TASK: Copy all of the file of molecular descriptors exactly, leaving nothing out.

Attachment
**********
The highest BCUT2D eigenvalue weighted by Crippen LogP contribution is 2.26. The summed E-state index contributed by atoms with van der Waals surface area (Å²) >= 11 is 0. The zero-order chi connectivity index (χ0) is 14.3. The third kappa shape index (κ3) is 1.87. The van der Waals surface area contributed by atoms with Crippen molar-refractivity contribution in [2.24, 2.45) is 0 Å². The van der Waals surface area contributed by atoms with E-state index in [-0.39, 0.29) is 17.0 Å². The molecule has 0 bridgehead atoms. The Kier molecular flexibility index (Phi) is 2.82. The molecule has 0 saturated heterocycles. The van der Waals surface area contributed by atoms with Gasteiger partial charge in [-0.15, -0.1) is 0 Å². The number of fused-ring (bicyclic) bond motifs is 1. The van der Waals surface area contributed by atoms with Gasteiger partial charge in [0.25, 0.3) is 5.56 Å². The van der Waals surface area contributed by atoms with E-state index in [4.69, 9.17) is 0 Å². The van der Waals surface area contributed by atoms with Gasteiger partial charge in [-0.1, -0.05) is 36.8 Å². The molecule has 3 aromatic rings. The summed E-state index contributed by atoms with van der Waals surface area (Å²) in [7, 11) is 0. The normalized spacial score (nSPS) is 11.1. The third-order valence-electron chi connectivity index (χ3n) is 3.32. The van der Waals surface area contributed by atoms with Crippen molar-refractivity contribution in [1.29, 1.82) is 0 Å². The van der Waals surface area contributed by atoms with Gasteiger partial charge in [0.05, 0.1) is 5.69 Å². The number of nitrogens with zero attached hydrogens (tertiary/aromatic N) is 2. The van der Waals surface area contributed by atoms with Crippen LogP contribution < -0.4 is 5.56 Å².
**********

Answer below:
The highest BCUT2D eigenvalue weighted by Crippen LogP contribution is 2.26. The summed E-state index contributed by atoms with van der Waals surface area (Å²) >= 11 is 0. The zero-order chi connectivity index (χ0) is 14.3. The third kappa shape index (κ3) is 1.87. The van der Waals surface area contributed by atoms with Crippen molar-refractivity contribution in [2.24, 2.45) is 0 Å². The van der Waals surface area contributed by atoms with E-state index in [-0.39, 0.29) is 17.0 Å². The molecule has 0 bridgehead atoms. The Kier molecular flexibility index (Phi) is 2.82. The molecule has 0 saturated heterocycles. The van der Waals surface area contributed by atoms with Gasteiger partial charge in [-0.15, -0.1) is 0 Å². The number of fused-ring (bicyclic) bond motifs is 1. The van der Waals surface area contributed by atoms with Gasteiger partial charge in [0.25, 0.3) is 5.56 Å². The van der Waals surface area contributed by atoms with E-state index in [4.69, 9.17) is 0 Å². The van der Waals surface area contributed by atoms with Gasteiger partial charge in [-0.1, -0.05) is 36.8 Å². The molecule has 3 aromatic rings. The summed E-state index contributed by atoms with van der Waals surface area (Å²) in [7, 11) is 0. The normalized spacial score (nSPS) is 11.1. The third-order valence-electron chi connectivity index (χ3n) is 3.32. The van der Waals surface area contributed by atoms with Crippen molar-refractivity contribution in [1.29, 1.82) is 0 Å². The van der Waals surface area contributed by atoms with Gasteiger partial charge in [0.05, 0.1) is 5.69 Å². The number of nitrogens with zero attached hydrogens (tertiary/aromatic N) is 2. The van der Waals surface area contributed by atoms with Crippen LogP contribution < -0.4 is 5.56 Å².